Review of the effects of omega-3 supplementation in dialysis patients.

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Abstract

Chronic dialysis patients experience a host of conditions that limit quality and length of life, and recent therapeutic strategies have had only modest success in ameliorating many of these problems. By mediating cell membrane function and structure and the synthesis of lipid mediators such as eicosanoids, omega-3 fatty acids may offer dialysis patients a host of therapeutic benefits. Omega-3 fatty acids are derived primarily from dietary sources, and cold-water fish is the main source of eicosapentanoic and docosahexanoic acids, the two major bioactive omega-3 fatty acids. Studies of omega-3 supplementation in dialysis patients describe salutary effects on triglyceride levels, dialysis access patency, and perhaps uremic pruritus and oxidative stress. In contrast, the putative hematologic, antihypertensive, anti-inflammatory, and antiarrhythmic effects are not as well documented. Adverse effects generally have been limited to gastrointestinal complaints. Unfortunately, the preponderance of published studies are characterized by suboptimal study design, small sample sizes, supraphysiologic omega-3 doses that may be difficult to consume for extended periods, little long-term follow-up, and a lack of confirmation of compliance. Not surprising, the 2005 National Kidney Foundation Kidney Disease Outcomes Quality Initiative Clinical Practice Guidelines for Cardiovascular Disease in Dialysis Patients recommend further research in this field. In summary, although preliminary data suggest that omega-3 fatty acids may have clinical benefits, formal recommendations encouraging omega-3 supplementation of dialysis patients are premature until long-term and adverse effects are better defined.

Original languageEnglish
Pages (from-to)182-192
Number of pages11
JournalClinical Journal of the American Society of Nephrology
Volume1
Issue number2
DOIs
StatePublished - Mar 2006

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Dialysis
Omega-3 Fatty Acids
Cell Membrane Structures
Eicosapentaenoic Acid
Eicosanoids
Kidney Diseases
Pruritus
Practice Guidelines
Sample Size
Antihypertensive Agents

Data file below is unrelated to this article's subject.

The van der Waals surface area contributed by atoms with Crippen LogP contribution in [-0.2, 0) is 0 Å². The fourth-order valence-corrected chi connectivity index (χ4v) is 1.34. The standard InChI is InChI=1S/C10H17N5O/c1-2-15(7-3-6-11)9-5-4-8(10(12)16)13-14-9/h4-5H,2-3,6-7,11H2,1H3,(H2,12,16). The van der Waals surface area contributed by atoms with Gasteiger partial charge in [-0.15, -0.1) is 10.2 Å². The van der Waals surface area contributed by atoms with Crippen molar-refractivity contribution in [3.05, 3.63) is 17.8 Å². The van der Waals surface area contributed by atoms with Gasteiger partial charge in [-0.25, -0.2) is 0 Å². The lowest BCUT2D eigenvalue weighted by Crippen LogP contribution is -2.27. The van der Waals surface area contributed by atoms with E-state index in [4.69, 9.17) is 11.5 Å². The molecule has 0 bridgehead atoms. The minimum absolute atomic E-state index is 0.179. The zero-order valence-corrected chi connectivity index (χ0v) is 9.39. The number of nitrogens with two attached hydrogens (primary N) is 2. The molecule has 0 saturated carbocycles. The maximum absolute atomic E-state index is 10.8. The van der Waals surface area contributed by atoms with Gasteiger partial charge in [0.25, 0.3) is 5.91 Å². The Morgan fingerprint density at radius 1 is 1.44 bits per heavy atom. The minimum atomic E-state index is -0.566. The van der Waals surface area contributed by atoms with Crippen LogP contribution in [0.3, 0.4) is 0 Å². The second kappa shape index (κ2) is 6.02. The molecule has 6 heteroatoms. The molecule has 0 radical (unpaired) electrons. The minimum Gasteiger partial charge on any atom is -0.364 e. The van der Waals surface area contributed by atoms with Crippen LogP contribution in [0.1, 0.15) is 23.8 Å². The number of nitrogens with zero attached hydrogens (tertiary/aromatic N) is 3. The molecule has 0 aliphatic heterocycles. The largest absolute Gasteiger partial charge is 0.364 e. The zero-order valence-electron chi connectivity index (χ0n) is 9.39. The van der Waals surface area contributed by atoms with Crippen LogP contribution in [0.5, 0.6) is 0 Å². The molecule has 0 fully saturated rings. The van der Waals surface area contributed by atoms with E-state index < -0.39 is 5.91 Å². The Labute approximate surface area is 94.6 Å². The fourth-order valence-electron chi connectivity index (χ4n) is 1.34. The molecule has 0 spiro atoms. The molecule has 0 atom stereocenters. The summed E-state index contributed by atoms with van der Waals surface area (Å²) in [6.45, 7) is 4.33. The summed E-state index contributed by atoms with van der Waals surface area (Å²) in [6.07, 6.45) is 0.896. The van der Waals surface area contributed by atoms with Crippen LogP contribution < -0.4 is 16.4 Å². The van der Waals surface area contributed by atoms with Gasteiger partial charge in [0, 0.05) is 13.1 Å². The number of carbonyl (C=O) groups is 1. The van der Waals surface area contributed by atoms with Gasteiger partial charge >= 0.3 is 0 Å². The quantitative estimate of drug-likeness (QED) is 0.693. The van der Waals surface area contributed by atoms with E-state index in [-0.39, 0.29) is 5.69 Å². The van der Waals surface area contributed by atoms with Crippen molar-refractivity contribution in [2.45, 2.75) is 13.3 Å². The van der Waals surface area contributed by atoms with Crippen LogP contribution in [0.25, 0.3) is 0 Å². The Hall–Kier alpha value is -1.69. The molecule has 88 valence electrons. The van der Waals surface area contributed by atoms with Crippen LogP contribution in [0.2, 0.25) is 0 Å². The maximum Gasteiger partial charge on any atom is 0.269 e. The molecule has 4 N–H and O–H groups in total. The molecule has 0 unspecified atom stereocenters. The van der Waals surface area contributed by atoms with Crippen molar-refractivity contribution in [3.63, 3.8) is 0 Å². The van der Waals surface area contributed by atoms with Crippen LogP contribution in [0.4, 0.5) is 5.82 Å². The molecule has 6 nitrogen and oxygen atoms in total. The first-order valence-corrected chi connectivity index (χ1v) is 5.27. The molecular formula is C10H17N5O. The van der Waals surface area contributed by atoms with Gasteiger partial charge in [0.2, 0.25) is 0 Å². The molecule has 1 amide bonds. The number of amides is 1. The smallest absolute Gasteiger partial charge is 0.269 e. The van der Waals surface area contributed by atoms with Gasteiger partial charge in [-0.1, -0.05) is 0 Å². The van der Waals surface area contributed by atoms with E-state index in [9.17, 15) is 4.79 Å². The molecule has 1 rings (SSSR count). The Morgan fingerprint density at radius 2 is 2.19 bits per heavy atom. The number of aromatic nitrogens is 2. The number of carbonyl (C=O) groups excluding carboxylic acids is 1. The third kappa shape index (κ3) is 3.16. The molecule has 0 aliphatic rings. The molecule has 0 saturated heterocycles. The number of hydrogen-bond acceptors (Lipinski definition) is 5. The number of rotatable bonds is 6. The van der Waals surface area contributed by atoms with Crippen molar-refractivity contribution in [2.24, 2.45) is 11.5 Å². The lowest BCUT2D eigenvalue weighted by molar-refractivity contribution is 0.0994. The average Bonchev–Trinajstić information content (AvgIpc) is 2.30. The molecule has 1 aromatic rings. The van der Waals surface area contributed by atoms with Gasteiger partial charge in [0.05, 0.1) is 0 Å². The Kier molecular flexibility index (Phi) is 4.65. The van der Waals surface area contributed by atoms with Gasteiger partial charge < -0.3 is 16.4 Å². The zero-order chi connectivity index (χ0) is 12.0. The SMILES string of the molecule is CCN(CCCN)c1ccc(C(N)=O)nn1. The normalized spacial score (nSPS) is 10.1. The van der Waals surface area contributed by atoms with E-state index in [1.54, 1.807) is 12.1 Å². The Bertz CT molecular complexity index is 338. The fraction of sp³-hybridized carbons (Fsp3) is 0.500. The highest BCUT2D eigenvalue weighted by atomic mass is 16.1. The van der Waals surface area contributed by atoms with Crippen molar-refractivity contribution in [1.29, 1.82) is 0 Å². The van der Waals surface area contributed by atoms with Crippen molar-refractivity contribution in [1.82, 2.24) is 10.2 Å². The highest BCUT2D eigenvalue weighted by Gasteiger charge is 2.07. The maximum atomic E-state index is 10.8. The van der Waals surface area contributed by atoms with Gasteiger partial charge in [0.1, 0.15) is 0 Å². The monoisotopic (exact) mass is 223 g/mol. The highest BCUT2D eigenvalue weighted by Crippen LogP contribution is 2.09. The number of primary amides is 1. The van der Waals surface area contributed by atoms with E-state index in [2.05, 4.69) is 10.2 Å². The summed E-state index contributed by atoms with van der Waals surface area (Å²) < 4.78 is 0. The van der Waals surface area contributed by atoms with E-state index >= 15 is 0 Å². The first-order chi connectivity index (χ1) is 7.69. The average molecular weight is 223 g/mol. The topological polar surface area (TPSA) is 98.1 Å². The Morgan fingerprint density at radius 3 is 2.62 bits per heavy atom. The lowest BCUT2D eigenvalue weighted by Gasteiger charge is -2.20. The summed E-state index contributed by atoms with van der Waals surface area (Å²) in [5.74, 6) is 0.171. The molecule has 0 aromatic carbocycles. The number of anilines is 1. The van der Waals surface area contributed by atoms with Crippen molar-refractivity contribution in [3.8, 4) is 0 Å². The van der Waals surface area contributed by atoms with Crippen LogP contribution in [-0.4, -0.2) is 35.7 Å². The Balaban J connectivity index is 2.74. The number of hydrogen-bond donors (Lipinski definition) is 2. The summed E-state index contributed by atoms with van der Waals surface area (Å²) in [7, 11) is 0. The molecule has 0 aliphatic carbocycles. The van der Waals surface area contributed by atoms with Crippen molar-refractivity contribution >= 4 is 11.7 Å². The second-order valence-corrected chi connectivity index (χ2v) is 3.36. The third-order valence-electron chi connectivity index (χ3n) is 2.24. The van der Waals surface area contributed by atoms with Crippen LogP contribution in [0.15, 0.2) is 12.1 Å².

Compliance
Fishes
Triglycerides
Oxidative Stress
Anti-Inflammatory Agents
Cardiovascular Diseases
Quality of Life
Kidney
Lipids
Water

ASJC Scopus subject areas

  • Medicine(all)

Cite this

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title = "Review of the effects of omega-3 supplementation in dialysis patients.",
abstract = "Chronic dialysis patients experience a host of conditions that limit quality and length of life, and recent therapeutic strategies have had only modest success in ameliorating many of these problems. By mediating cell membrane function and structure and the synthesis of lipid mediators such as eicosanoids, omega-3 fatty acids may offer dialysis patients a host of therapeutic benefits. Omega-3 fatty acids are derived primarily from dietary sources, and cold-water fish is the main source of eicosapentanoic and docosahexanoic acids, the two major bioactive omega-3 fatty acids. Studies of omega-3 supplementation in dialysis patients describe salutary effects on triglyceride levels, dialysis access patency, and perhaps uremic pruritus and oxidative stress. In contrast, the putative hematologic, antihypertensive, anti-inflammatory, and antiarrhythmic effects are not as well documented. Adverse effects generally have been limited to gastrointestinal complaints. Unfortunately, the preponderance of published studies are characterized by suboptimal study design, small sample sizes, supraphysiologic omega-3 doses that may be difficult to consume for extended periods, little long-term follow-up, and a lack of confirmation of compliance. Not surprising, the 2005 National Kidney Foundation Kidney Disease Outcomes Quality Initiative Clinical Practice Guidelines for Cardiovascular Disease in Dialysis Patients recommend further research in this field. In summary, although preliminary data suggest that omega-3 fatty acids may have clinical benefits, formal recommendations encouraging omega-3 supplementation of dialysis patients are premature until long-term and adverse effects are better defined.",
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